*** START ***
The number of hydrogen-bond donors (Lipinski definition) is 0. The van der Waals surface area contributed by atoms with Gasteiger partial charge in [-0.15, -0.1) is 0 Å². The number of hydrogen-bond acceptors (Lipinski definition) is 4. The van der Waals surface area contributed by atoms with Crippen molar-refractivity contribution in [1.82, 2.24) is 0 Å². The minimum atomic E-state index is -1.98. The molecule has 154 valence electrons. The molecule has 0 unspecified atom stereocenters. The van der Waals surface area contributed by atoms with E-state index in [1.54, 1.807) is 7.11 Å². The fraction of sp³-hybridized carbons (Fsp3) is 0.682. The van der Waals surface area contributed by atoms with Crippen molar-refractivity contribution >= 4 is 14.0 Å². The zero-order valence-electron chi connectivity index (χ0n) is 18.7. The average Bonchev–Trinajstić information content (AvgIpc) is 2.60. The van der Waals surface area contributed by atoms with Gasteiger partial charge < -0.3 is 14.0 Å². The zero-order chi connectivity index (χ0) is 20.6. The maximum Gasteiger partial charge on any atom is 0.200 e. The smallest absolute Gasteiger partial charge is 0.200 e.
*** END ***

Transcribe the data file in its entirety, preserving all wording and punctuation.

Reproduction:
The number of hydrogen-bond donors (Lipinski definition) is 0. The van der Waals surface area contributed by atoms with Gasteiger partial charge in [-0.15, -0.1) is 0 Å². The number of hydrogen-bond acceptors (Lipinski definition) is 4. The van der Waals surface area contributed by atoms with Crippen molar-refractivity contribution in [1.82, 2.24) is 0 Å². The minimum atomic E-state index is -1.98. The molecule has 154 valence electrons. The molecule has 0 unspecified atom stereocenters. The van der Waals surface area contributed by atoms with E-state index in [1.54, 1.807) is 7.11 Å². The fraction of sp³-hybridized carbons (Fsp3) is 0.682. The van der Waals surface area contributed by atoms with Crippen molar-refractivity contribution >= 4 is 14.0 Å². The zero-order valence-electron chi connectivity index (χ0n) is 18.7. The average Bonchev–Trinajstić information content (AvgIpc) is 2.60. The van der Waals surface area contributed by atoms with Gasteiger partial charge < -0.3 is 14.0 Å². The zero-order chi connectivity index (χ0) is 20.6. The maximum Gasteiger partial charge on any atom is 0.200 e. The smallest absolute Gasteiger partial charge is 0.200 e.